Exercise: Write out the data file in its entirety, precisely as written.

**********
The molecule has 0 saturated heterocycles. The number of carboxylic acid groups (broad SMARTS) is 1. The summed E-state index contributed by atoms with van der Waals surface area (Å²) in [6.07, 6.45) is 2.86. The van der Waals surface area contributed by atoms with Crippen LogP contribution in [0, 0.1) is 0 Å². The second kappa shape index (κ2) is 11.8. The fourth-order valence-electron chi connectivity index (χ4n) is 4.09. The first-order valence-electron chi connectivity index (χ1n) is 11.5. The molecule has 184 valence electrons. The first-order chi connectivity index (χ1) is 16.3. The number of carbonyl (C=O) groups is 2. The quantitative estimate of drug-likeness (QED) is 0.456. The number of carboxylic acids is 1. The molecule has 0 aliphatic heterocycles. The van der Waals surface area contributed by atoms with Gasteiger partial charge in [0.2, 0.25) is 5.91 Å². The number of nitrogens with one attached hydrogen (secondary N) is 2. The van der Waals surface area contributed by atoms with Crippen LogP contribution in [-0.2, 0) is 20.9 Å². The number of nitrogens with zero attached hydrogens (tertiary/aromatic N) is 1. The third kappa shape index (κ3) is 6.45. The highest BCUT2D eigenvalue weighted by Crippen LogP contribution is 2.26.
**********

The molecule has 0 saturated heterocycles. The number of carboxylic acid groups (broad SMARTS) is 1. The summed E-state index contributed by atoms with van der Waals surface area (Å²) in [6.07, 6.45) is 2.86. The van der Waals surface area contributed by atoms with Crippen LogP contribution in [0, 0.1) is 0 Å². The second kappa shape index (κ2) is 11.8. The fourth-order valence-electron chi connectivity index (χ4n) is 4.09. The first-order valence-electron chi connectivity index (χ1n) is 11.5. The molecule has 184 valence electrons. The first-order chi connectivity index (χ1) is 16.3. The number of carbonyl (C=O) groups is 2. The quantitative estimate of drug-likeness (QED) is 0.456. The number of carboxylic acids is 1. The molecule has 0 aliphatic heterocycles. The van der Waals surface area contributed by atoms with Gasteiger partial charge in [0.2, 0.25) is 5.91 Å². The number of nitrogens with one attached hydrogen (secondary N) is 2. The van der Waals surface area contributed by atoms with Crippen LogP contribution in [-0.2, 0) is 20.9 Å². The number of nitrogens with zero attached hydrogens (tertiary/aromatic N) is 1. The third kappa shape index (κ3) is 6.45. The highest BCUT2D eigenvalue weighted by Crippen LogP contribution is 2.26.